Earth Negotiations Bulletin

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 A Reporting Service for Environment and Development Negotiations


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Published by the International Institute for Sustainable Development (IISD)


Vol. 5 No. 212
Monday, 28 February 2005


28 FEBRUARY - 4 MARCH 2005

The Intergovernmental Preparatory Meeting (IPM) for the thirteenth session of the Commission on Sustainable Development (CSD-13) will be held from 28 February to 4 March 2005, at UN headquarters in New York. The IPM’s objective is to discuss policy options and possible actions to enable the implementation of measures and policies concerning water, sanitation and human settlements – the thematic cluster of issues for the CSD-12/CSD-13 Implementation Cycle.

CSD-13 is the policy session of the first Implementation Cycle of the CSD work programme agreed at CSD-11, when the Commission decided that its multi-year programme of work from 2004-2017 would be organized on the basis of two-year “Implementation Cycles.” Each Implementation Cycle is comprised of a Review Year and a Policy Year, and focuses on a thematic cluster of issues. Building on the outcomes of CSD-12, which represented the review session of the first cycle, CSD-13 will focus on measures and options to expedite the implementation of commitments in the areas of water, sanitation and human settlements as contained in Agenda 21, the Programme for the Further Implementation of Agenda 21, the Johannesburg Plan of Implementation, and the Millennium Declaration. The output of the IPM will be a Chair’s text, which will form the basis of further discussions during CSD-13, scheduled to meet from 11-22 April 2005, in New York.


The Commission on Sustainable Development emerged from Agenda 21, the programme of action for sustainable development adopted by the United Nations Conference on Environment and Development (UNCED), also known as the “Rio Earth Summit,” in June 1992. Agenda 21 called for the creation of the CSD to ensure effective follow-up of UNCED, enhance international cooperation, and examine progress in the implementation of Agenda 21 at the local, national, regional and international levels. In 1992, the 47th session of the UN General Assembly set out, in resolution 47/191, the CSD’s terms of refer-ence and composition, guidelines for the participation of Major Groups, organization of work, relationship with other UN bodies, and Secretariat arrangements. The CSD held its first substantive session in June 1993 and has met annually since. During its first five years, the CSD systematically reviewed the implementation of all chapters of Agenda 21.

UNGASS-19: In June 1997, five years following UNCED, the 19th Special Session of the UN General Assembly (UNGASS-19), also known as “Rio+5,” was held to review the implementation of Agenda 21. Negotiations produced a Programme for the Further Implementation of Agenda 21. Among the decisions adopted at UNGASS-19 was a five-year CSD work programme, which identified sectoral, cross-sectoral and economic sector/Major Group themes for the subsequent four sessions of the CSD.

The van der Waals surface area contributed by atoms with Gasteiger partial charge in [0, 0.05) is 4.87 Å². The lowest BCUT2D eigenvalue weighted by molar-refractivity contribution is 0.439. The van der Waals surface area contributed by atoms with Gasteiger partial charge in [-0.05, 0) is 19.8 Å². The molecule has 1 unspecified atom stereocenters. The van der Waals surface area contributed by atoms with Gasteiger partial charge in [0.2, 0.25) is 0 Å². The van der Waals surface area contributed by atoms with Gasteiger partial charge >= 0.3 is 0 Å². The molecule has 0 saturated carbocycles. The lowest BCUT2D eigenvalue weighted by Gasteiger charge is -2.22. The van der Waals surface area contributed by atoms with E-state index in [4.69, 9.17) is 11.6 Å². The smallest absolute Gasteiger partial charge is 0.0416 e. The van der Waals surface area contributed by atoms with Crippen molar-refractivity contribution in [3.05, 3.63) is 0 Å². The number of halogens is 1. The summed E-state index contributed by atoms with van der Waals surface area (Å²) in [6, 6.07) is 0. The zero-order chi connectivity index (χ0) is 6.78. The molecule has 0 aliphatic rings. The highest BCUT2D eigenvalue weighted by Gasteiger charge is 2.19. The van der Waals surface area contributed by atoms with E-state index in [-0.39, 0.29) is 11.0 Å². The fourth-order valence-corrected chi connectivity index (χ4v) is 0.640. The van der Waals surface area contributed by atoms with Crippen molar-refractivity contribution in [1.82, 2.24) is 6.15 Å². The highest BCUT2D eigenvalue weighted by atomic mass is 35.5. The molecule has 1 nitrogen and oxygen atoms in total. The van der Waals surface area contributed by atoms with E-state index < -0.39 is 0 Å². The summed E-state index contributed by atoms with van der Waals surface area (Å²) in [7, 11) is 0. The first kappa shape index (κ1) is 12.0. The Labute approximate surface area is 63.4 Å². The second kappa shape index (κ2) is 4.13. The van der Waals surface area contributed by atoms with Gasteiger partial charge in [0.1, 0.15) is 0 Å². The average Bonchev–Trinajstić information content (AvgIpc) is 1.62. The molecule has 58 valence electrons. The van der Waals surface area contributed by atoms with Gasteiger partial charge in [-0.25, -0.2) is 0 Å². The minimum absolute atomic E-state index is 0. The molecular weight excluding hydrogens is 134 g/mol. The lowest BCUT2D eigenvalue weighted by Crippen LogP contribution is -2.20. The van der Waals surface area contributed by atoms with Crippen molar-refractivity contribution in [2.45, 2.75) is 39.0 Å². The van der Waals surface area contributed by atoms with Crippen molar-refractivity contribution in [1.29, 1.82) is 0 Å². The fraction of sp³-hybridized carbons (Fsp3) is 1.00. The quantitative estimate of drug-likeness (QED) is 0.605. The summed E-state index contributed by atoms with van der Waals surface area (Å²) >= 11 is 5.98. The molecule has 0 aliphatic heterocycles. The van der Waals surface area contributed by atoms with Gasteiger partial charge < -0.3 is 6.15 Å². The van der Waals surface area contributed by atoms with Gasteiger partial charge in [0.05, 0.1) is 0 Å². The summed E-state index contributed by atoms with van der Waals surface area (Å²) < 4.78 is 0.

MILLENNIUM SUMMIT: The UN Millennium Summit, held from 6-8 September 2000, in New York, adopted the Millennium Declaration, which contains, inter alia, a number of international development goals. Two of these development goals relate directly to water and human settlements, namely the goals to halve by 2015 the proportion of people who are unable to reach or afford safe drinking water, and to have achieved by 2020 a significant improvement in the lives of at least 100 million slum dwellers. These and other development and poverty-related goals contained in the Millennium Declaration were elaborated and developed into the Millennium Development Goals (MDGs), as contained in the September 2001 Report of the Secretary-General on the Road Map towards the Implementation of the Millennium Declaration (A/56/326). The MDGs, which have become commonly accepted as a framework for measuring progress in development, comprise eight overarching goals, 18 targets and 48 indicators. The safe drinking water and human settlements goals appear as “targets” under Goal 7 on ensuring environmental sustainability.

WSSD: The World Summit on Sustainable Development met from 26 August to 4 September 2002, in Johannesburg, South Africa, and adopted two main docu-ments: the Johannesburg Plan of Implementation (JPOI) and the Johannesburg Declara-tion on Sustainable Development. In the JPOI, governments reaffirmed their commitment to the safe drinking water and human settlements goals agreed in the Millennium Declaration, and further committed to halve by 2015 the proportion of people who do not have access to basic sanitation. Governments also agreed to develop integrated water resources management (IWRM) and water efficiency plans by 2005.

In addition to the JPOI and the Johannesburg Declaration, over 200 non-negotiated partnerships/initiatives for sustainable development were launched at the Summit, supplementing the commitments agreed to by governments through the intergovern-mental process.

CSD-11: CSD-11 took place from 28 April to 9 May 2003, at UN headquar-ters in New York. The session decided that the Commission’s multi-year programme of work for the period 2004-2017 would be organized as a series of two-year Implementation Cycles, each comprising a Review Session and a Policy Session and considering a thematic cluster of issues and a suite of cross-cutting issues. The CSD further decided on the modalities for reporting, partnerships, and enhancing both UN system coordination and Major Groups’ contributions. A Partnerships Fair and Learning Centre courses took place concurrently with the session.

CSD-12: CSD-12 was held from 14-30 April 2004, at UN headquarters in New York. The first three days of CSD-12 (14-16 April) served as the preparatory meeting for the International Meeting on the 10-year Review of the Programme of Action for the Sustainable Development of Small Island Developing States. The following two weeks (19-30 April) were devoted to the CSD-12 Review Session.

CSD-12 undertook an evaluation of progress in the implementation of Agenda 21, the Programme for the Further Implementation of Agenda 21, and the JPOI, focusing on identifying constraints, obstacles, successes and lessons learned with regard to water, sanitation and human settlements. The Commission also heard reports from the UN Regional Commissions on the status of implementation, and from the Major Groups on their contribution to implementation. A high-level segment, attended by over 100 ministers and addressed by UN Secretary-General Kofi Annan, was held from 28-30 April. At the conclusion of CSD-12, the Commission adopted the report of the session, which includes a Chair’s Summary, reflecting inputs from the session and records of activities held as part of the Partnerships Fair and Learning Centre.